NEW YORK (GenomeWeb) – Researchers have used genome editing for the first time to study gene function in early human embryonic development.

UK and South Korean researchers led by the Francis Crick Institute's Kathy Niakan aimed to elucidate the molecular mechanisms underlying the first cell fate decisions in the human embryo, which are not well understood, they wrote in their paper, published today in Nature.

To read the full story....

Register for Free.

...and receive Daily News bulletins.

Already have an account?
Login Now.

Researchers find that historical factors influence which genes are the most highly studied, the Atlantic reports.

The US National Science Foundation's new sexual harassment policy is to go into effect next month, according to Nature News.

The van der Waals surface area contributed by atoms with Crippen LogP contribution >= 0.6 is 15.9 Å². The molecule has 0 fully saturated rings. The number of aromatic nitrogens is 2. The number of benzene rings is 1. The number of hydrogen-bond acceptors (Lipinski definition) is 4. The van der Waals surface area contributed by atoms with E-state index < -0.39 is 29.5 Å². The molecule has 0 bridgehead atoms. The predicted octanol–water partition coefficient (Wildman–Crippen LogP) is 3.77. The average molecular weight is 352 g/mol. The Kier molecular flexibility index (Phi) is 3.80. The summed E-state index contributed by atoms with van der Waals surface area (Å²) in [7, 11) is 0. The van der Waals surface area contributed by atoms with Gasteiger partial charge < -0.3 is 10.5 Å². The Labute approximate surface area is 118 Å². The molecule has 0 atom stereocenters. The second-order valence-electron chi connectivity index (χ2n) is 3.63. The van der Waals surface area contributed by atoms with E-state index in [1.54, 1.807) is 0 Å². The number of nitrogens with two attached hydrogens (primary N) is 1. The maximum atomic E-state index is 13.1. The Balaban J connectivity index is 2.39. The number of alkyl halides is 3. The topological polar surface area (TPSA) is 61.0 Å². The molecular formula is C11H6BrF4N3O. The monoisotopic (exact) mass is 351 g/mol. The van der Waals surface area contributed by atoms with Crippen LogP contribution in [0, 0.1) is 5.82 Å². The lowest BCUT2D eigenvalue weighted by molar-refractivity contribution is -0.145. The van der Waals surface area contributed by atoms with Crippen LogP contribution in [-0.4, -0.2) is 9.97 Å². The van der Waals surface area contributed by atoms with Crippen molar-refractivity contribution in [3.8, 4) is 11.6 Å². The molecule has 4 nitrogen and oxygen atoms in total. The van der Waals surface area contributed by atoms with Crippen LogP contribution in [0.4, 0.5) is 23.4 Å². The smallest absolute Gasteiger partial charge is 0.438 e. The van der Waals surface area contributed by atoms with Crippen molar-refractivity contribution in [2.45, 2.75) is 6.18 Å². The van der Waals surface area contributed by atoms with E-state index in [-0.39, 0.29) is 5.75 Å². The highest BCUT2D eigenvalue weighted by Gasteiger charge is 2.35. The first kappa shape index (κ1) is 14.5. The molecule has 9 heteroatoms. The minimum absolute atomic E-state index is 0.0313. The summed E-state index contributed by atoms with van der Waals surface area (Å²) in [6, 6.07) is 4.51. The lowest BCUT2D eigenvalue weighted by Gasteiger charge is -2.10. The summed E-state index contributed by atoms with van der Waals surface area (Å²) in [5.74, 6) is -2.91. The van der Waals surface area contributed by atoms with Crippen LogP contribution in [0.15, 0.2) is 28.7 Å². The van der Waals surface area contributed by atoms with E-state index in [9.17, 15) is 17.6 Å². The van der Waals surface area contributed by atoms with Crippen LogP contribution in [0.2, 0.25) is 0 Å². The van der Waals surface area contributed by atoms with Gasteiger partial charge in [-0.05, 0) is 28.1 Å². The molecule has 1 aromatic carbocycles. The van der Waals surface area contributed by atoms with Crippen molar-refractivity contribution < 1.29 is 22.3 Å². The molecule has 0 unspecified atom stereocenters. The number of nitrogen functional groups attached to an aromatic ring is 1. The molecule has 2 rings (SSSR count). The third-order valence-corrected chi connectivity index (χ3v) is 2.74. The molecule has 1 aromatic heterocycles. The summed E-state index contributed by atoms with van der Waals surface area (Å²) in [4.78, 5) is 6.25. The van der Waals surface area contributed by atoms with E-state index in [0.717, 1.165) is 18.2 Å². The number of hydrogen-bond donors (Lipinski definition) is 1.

Researchers report using genotyping to tie together illegal ivory shipments and trace them back to a handful of cartels, the New York Times reports.

In Nature this week: genomic ancestry analysis of Sardinians, current noncoding mutations in colorectal cancer, and more.

Sponsored by
Sophia Genetics

With the Next Generation Sequencing (NGS), genomes sequencing has been democratized over the last decades with the detection of genomic alterations, thus replacing Sanger sequencing.